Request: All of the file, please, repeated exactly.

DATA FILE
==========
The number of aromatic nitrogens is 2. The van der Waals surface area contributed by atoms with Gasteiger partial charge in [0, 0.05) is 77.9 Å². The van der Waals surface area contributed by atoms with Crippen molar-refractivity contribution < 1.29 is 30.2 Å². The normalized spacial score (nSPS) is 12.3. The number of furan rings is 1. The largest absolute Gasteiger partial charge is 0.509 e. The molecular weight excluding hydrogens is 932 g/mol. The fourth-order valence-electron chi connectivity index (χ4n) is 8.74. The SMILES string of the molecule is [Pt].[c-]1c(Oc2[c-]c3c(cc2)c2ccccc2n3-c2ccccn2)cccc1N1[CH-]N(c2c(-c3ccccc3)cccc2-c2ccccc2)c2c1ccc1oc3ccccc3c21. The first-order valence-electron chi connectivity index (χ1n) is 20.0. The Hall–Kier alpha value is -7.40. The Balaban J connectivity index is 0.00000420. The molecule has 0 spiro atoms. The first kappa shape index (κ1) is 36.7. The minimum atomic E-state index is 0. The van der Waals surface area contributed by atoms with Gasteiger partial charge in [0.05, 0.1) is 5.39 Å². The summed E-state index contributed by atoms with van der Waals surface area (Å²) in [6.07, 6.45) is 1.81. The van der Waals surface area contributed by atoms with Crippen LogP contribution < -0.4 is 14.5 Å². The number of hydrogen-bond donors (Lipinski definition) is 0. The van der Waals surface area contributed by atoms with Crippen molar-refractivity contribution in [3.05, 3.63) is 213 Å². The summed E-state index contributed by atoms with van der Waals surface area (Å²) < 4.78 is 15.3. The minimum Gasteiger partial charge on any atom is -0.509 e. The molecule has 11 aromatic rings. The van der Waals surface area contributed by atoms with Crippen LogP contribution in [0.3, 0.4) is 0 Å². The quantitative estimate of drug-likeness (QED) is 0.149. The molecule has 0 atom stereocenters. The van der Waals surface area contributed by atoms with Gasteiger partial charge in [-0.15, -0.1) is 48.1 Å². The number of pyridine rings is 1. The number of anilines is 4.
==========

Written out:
The number of aromatic nitrogens is 2. The van der Waals surface area contributed by atoms with Gasteiger partial charge in [0, 0.05) is 77.9 Å². The van der Waals surface area contributed by atoms with Crippen molar-refractivity contribution < 1.29 is 30.2 Å². The normalized spacial score (nSPS) is 12.3. The number of furan rings is 1. The largest absolute Gasteiger partial charge is 0.509 e. The molecular weight excluding hydrogens is 932 g/mol. The fourth-order valence-electron chi connectivity index (χ4n) is 8.74. The SMILES string of the molecule is [Pt].[c-]1c(Oc2[c-]c3c(cc2)c2ccccc2n3-c2ccccn2)cccc1N1[CH-]N(c2c(-c3ccccc3)cccc2-c2ccccc2)c2c1ccc1oc3ccccc3c21. The first-order valence-electron chi connectivity index (χ1n) is 20.0. The Hall–Kier alpha value is -7.40. The Balaban J connectivity index is 0.00000420. The molecule has 0 spiro atoms. The first kappa shape index (κ1) is 36.7. The minimum atomic E-state index is 0. The van der Waals surface area contributed by atoms with Gasteiger partial charge in [0.05, 0.1) is 5.39 Å². The summed E-state index contributed by atoms with van der Waals surface area (Å²) in [6.07, 6.45) is 1.81. The van der Waals surface area contributed by atoms with Crippen LogP contribution < -0.4 is 14.5 Å². The number of hydrogen-bond donors (Lipinski definition) is 0. The van der Waals surface area contributed by atoms with Crippen molar-refractivity contribution in [3.05, 3.63) is 213 Å². The summed E-state index contributed by atoms with van der Waals surface area (Å²) < 4.78 is 15.3. The minimum Gasteiger partial charge on any atom is -0.509 e. The molecule has 11 aromatic rings. The van der Waals surface area contributed by atoms with Crippen LogP contribution in [0.3, 0.4) is 0 Å². The quantitative estimate of drug-likeness (QED) is 0.149. The molecule has 0 atom stereocenters. The van der Waals surface area contributed by atoms with Gasteiger partial charge in [-0.15, -0.1) is 48.1 Å². The number of pyridine rings is 1. The number of anilines is 4.